I correct people’s mistakes all the time. Hopefully in less the “I-need-to-correct-you-because-I-am-an-editor-and-must-inform-you-that-you-should-know-better” way and more in the same way I would tell a friend her zipper is down—a polite “FYI, XYZ” for the sake of the person, not my ego. I don’t judge the offender. Once fixed, I forget. But when I make a blunder? Self-forgiveness is elusive.
The most embarrassing thing for an editor has to be those silly mistakes that slip when we’re not focusing hard enough, or maybe even focusing too hard. I don’t mean a typo or a grammar error that could maybe be argued or that really makes no difference on a grander scale, or an error for the sake of speed—I know I make tons of those. I’m talking about full on wrong, I-should-and-do-know-better mistakes.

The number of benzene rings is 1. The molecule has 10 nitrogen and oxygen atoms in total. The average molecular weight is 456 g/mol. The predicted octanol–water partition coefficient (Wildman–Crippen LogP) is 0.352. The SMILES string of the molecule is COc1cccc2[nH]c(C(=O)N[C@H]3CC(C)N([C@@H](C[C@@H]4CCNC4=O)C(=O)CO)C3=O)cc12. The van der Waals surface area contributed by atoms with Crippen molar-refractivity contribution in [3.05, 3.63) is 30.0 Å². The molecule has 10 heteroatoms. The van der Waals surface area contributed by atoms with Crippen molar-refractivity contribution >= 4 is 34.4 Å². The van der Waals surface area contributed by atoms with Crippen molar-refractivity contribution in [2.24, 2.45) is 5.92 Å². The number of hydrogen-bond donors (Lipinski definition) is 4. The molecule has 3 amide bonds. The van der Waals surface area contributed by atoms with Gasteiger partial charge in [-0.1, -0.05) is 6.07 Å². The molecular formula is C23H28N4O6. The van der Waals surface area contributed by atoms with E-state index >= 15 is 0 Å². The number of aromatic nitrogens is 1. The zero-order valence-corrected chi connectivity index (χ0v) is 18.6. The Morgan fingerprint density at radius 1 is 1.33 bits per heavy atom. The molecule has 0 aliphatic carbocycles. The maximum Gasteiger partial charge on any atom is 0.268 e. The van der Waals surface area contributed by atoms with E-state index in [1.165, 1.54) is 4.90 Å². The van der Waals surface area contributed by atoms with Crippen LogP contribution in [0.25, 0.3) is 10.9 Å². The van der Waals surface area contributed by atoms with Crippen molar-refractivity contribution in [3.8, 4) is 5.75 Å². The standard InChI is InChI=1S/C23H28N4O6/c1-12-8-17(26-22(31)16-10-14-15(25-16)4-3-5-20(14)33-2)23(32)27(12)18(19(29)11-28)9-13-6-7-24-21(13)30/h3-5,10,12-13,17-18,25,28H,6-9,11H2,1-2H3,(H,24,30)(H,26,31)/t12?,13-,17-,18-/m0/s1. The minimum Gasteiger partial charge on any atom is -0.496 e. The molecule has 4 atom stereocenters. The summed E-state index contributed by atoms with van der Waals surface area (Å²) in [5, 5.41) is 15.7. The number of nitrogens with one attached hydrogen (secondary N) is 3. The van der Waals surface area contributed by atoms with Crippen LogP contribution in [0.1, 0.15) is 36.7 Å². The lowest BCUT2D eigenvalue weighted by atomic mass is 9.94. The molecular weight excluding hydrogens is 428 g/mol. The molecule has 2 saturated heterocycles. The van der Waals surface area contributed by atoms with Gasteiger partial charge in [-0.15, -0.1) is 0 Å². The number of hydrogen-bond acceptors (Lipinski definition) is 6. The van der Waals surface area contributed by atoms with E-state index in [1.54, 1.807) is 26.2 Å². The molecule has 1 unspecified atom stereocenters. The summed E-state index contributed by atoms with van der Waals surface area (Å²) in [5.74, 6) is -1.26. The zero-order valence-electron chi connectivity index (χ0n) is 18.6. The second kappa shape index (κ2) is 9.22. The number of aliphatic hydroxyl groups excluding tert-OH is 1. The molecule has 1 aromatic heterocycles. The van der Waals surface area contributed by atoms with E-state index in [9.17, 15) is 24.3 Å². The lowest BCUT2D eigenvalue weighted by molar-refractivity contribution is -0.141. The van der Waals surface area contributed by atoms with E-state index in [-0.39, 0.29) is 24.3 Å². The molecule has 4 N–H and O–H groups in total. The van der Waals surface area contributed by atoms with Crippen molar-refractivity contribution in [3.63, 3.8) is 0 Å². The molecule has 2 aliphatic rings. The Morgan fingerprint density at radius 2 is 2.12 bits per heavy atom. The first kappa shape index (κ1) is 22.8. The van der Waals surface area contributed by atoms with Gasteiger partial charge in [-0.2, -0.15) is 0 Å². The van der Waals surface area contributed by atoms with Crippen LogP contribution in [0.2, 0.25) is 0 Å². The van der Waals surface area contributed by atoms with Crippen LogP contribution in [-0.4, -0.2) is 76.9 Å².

I could compare it to, say, tripping up an escalator or letting a puck slide through the five-hole and into the net, but those things, while frustrating, are just not as embarrassing. That is how I feel when I catch a silly mistake made…a silly mistake published. It’s like farting in downward dog during a packed yoga class. Facepalm! It leaves me blushing for hours and wondering, how obvious was/is it? How many people saw/will see it?
My only reprieve is in knowing that, alas, everybody farts.